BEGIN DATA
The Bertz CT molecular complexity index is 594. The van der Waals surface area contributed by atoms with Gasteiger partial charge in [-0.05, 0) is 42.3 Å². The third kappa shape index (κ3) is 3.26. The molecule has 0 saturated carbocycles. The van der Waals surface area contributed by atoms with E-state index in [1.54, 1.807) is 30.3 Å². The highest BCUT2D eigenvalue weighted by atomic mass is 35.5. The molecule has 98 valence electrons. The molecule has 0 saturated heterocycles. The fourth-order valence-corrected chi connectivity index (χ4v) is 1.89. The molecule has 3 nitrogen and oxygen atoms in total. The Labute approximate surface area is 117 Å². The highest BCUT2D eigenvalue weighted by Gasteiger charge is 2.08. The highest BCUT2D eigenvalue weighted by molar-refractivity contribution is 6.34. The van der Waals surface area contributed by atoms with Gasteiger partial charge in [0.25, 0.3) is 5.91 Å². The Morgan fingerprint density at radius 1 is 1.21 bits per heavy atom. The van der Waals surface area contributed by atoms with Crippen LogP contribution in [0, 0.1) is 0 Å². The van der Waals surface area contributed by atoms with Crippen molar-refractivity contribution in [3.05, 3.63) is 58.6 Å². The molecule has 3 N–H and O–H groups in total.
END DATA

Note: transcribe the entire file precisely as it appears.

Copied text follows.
The Bertz CT molecular complexity index is 594. The van der Waals surface area contributed by atoms with Gasteiger partial charge in [-0.05, 0) is 42.3 Å². The third kappa shape index (κ3) is 3.26. The molecule has 0 saturated carbocycles. The van der Waals surface area contributed by atoms with E-state index in [1.54, 1.807) is 30.3 Å². The highest BCUT2D eigenvalue weighted by atomic mass is 35.5. The molecule has 98 valence electrons. The molecule has 0 saturated heterocycles. The fourth-order valence-corrected chi connectivity index (χ4v) is 1.89. The molecule has 3 nitrogen and oxygen atoms in total. The Labute approximate surface area is 117 Å². The highest BCUT2D eigenvalue weighted by Gasteiger charge is 2.08. The highest BCUT2D eigenvalue weighted by molar-refractivity contribution is 6.34. The van der Waals surface area contributed by atoms with Gasteiger partial charge in [0.25, 0.3) is 5.91 Å². The Morgan fingerprint density at radius 1 is 1.21 bits per heavy atom. The van der Waals surface area contributed by atoms with Crippen LogP contribution in [0, 0.1) is 0 Å². The van der Waals surface area contributed by atoms with Crippen molar-refractivity contribution in [3.05, 3.63) is 58.6 Å². The molecule has 3 N–H and O–H groups in total.